The serum samples were processed and aliquoted in the Core Genetics Laboratory of the Johns Hopkins University School of Medicine. The samples were shipped on dry ice to the University of Colorado Health Sciences Center for metabolite assays. Methylmalonic acid, homocysteine, and total 2-methylcitric acid were assayed by using stable isotope dilution and gas chromatography/mass spectrometry with selected ion monitoring. The normal ranges for the serum metabolites had been previously determined from 60 normal blood donors aged 18–65 years with a male-female ratio of 1:1 and were defined as two standard deviations above and below the mean after log normalization to correct for skewness of the data. The normal ranges were as follows: homocysteine, 5.4–13.9 mmol/liter; methylmalonic acid, 73–271 nmol/liter; and total 2-methylcitric acid, 60–228 nmol/liter. Serum vitamin B12 and folate levels were measured by competitive protein binding assays in the central laboratory of Corning Clinical Laboratories in Teterboro, N.J., by using intrinsic factor and folate-binding protein according to the method of Ciba-Corning Diagnostics Corporation (Medfield, Mass.). The normal ranges specified by the laboratory for vitamin B12 and folate were 148–664 pmol/liter and 6.8–36.0 nmol/liter, respectively.
As in an earlier report (22), vitamin B12 deficiency was defined according to two classifications, using a high and a low cutoff, in order to explore the existence of a dose-response relationship. High-cutoff vitamin B12 deficiency is present when the serum vitamin B12 level is less than 258 pmol/liter, the methylmalonic acid level is higher than 271 nmol/liter, and the methylmalonic acid level is higher than the total 2-methylcitric acid level. A low-cutoff vitamin B12 deficiency is present when the serum vitamin B12 level is less than 148 pmol/liter, the methylmalonic acid level is higher than 271 nmol/liter, and the methylmalonic acid level is higher than the total 2-methylcitric acid level. Folate deficiency is present when the serum folate level is less than 11.4 nmol/liter and the homocysteine level is higher than 13.9 mmol/liter. This broad definition of folate deficiency might overlap with vitamin B12 deficiency, since elevated homocysteine levels could be from vitamin B12 deficiency alone. A second, more specific definition avoids this overlap by defining folate deficiency as a serum folate level less than 11.4 nmol/liter, a homocysteine level higher than 13.9 mmol/liter, and a methylmalonic acid level of 271 nmol/liter or less.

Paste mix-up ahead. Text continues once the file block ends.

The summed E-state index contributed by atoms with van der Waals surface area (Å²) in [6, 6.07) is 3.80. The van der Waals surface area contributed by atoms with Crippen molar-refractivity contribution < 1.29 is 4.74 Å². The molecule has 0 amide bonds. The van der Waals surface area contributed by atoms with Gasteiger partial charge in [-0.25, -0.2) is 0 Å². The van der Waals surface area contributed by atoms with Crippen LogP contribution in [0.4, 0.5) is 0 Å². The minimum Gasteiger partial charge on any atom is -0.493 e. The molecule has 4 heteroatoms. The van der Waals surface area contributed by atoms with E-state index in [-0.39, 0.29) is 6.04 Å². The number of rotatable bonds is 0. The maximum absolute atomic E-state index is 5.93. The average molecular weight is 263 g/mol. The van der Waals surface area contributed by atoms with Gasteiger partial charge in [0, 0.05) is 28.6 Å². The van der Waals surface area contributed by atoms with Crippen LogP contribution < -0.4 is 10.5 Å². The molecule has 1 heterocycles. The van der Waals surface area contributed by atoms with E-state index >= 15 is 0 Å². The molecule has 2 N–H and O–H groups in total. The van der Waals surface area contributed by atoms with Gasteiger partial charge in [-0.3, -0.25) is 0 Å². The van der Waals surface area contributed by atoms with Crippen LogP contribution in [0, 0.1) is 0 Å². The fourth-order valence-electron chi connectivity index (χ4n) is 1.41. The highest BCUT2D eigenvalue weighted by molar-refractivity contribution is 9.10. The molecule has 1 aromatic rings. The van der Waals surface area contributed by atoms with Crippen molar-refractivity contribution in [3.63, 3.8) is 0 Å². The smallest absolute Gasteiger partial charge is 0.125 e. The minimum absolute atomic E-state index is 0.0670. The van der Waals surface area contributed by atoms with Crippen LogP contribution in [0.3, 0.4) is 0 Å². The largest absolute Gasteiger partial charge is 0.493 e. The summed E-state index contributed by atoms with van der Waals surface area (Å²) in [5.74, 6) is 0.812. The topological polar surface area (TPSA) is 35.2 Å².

Measurement of Depression
Depressive symptoms were measured by means of the 30-item Geriatric Depression Scale (20). The Geriatric Depression Scale has been shown to be a reliable and valid measure for older persons (20, 23). Scores can range from 0 to 30, with high scores indicating high levels of depressive symptoms. By using generally accepted cutoff scores (23, 24), the respondents were categorized as having no depression (score≤9), mild depression (score=10–13), or severe depression (score≥14). It should be emphasized that the Geriatric Depression Scale measures depressive symptoms and does not make a clinical diagnosis of depression. Nevertheless, the criterion validity of its cutoff points for clinical depression is good (for mild and severe cutoff points, respectively: sensitivity, 89% and 78%; specificity, 73% and 86%) (23).
The sociodemographic variables included age, race, years of education completed, and household income. Alcohol intake was classified as an average consumption of less than one versus one or more alcoholic drinks per day. Body mass index was calculated by dividing the measured weight in kilograms by the square of the height in meters. Since impaired renal function may elevate serum metabolite levels independent of vitamin level, the serum creatinine level (assayed with sodium picrate according to the Ciba-Corning creatinine procedure) was used to indicate possible presence of renal failure. The participants were requested to display the containers for all prescription and nonprescription medication (including vitamin preparations) taken in the past 2 weeks. The interviewers recorded medication name, form, strength, and dose. The presence of 17 major chronic diseases was determined by using standardized algorithms incorporating participant self-reports, physical examination findings, medication use, physicians’ reports, and review of medical records (18). Self-reported disability was categorized into three levels: receipt of help from a person to perform one or more basic activities of daily living (bathing, dressing, eating, using the toilet, getting in or out of bed or chairs), no receipt of help but difficulty with one or more activities of daily living, and moderate disability (meeting the study inclusion criteria but not involving difficulties with activities of daily living).